A successful accelerometer calibration program relies upon
- selection of the best components of the calibration system
- a disciplined approach
- outreach to the Metrology community for technical standards and interlaboratory comparison
The last two items in this list are ongoing and reflect proper maintenance of the calibration program. The first one is a decision that is made when selecting components, and commits the metrologist to a hardware design. This makes it a decision
that is much more expensive to correct if a mistake is made. The following article informs the decision of choosing a reference accelerometer, a key system component. Of all the individual components of a vibration calibration system, the selection
of the reference accelerometer, along with the shaker design, is the most fundamental. This month, we’ll review the various options for reference accelerometer design, and how to optimize the choices of sensing element, mechanical structure, and signal conditioning.
|Preferred Design Choices for a Reference Accelerometer
|Quartz over Ceramic
|Shear over Compression
|ICP® over Charge
The sections that follow offer a brief analysis of these choices.
The piezoelectric sensing element is the core of the vibration measurement. The sensing element is a crystal structure that transforms mechanical energy (vibration) into electrical energy (by collecting electrical charge on opposite sides of
the crystal). There are two main categories of piezoelectric crystal: quartz and piezoceramic. The differences are shown below.
|Main Piezoelectric Crystal Differences
|Operating Temperature Range
|Sensitivity Temperature Coefficient
The advantages of piezoceramic (high sensitivity and extended operating temperature range) are not highly valued in a calibration situation, since calibration is performed in a high signal-to-noise environment and at room temperature. However, the
advantageous characteristics of quartz (sensitivity stability and low sensitivity temperature coefficient) are directly applicable to designing a reference accelerometer. As such, quartz is the preferred choice over ceramic for a reference accelerometer. The
stability of quartz is rooted in the fact that it is a naturally occurring compound. The man-made piezoceramic, on the other hand, consistently loses sensitivity over time.
Now that we have selected quartz as the sensing element, we have the choice of how to build the structure of the crystal. First, we’ll clarify how mechanical energy is input to the crystal. While it is true that vibration creates the mechanical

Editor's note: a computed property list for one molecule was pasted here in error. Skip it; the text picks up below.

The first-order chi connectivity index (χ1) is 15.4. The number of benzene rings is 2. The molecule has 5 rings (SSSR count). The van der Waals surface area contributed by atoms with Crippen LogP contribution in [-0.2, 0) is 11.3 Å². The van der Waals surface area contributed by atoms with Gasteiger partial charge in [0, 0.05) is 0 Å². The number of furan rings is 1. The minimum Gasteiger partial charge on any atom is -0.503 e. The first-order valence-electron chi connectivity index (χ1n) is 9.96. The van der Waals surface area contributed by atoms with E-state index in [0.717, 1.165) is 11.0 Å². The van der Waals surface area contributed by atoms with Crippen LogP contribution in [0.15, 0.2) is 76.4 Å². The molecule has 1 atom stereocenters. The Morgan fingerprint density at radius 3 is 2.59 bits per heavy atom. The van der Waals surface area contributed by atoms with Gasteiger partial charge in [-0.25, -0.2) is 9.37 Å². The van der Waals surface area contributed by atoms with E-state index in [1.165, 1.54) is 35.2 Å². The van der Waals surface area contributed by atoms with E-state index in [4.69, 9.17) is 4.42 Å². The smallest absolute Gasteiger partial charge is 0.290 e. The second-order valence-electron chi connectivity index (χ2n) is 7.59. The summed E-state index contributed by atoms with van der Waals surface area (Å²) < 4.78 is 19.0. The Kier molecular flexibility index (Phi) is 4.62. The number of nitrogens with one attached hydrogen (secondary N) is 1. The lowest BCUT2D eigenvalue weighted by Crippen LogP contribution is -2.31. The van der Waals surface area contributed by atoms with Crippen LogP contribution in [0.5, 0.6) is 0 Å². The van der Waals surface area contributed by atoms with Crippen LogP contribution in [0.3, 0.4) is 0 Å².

energy, the fundamental input to the crystal is mechanical strain. The mechanical strain is created when a seismic mass is exposed to vibration. The mechanical strain may be due to normal (compression/tension) or shear stresses. A reference
accelerometer can be designed such that the crystal is strained in either mode. A comparison of the two designs can be seen below and a more detailed design comparison may be found here.
|Sensitivity to Transient Thermal Input
Again, the advantages and disadvantages of each design may be weighted according to their applicability to the calibration environment. The advantage of compression mode (higher resonant frequency) is not very applicable to the calibration environment
where testing is done at relatively low frequencies with low distortion actuators. On the other hand, we know that technicians physically touch the reference accelerometer when mounting and dismounting sensors, introducing a thermal transient
to the sensor. All things considered, the shear mode design is the best choice for a reference accelerometer.
Two types of signal conditioning are available for piezoelectric reference accelerometers, ICP® and charge mode. A more thorough comparison of the two designs can be viewed here. This comparison is summarized in part below.
|Signal Conditioning Differences
|Extended Temperature Range
As in the case when we select the sensing element, we pause to consider if temperature range is relevant to the situation. As decided before, it is not, since calibrations are performed at room temperature. We can also acknowledge, as the linked
article does, that ICP’s advantage of simplicity may be considered a disadvantage when casting it in terms of ‘flexibility’. We make the choice to consider simplicity in light of the need for consistency in calibration and reducing
the opportunity for operator mistakes. Also, charge mode accelerometers’ susceptibility to electromagnetic noise is relevant when the sensor is placed in close proximity to the calibration shaker. The low impedance circuit design of
ICP resists the shaker-induced noise, and is preferred. With this analysis, it becomes apparent that ICP is the preferred choice for a reference accelerometer.
It’s not often such a clear cut choice is apparent when selecting instrumentation, but with the brief review presented above, we hope this helps you with your decision. As brief as this article is, you may have additional questions about selecting
a reference accelerometer, or even about selecting other components, such as a shaker. Feel free to email us or call.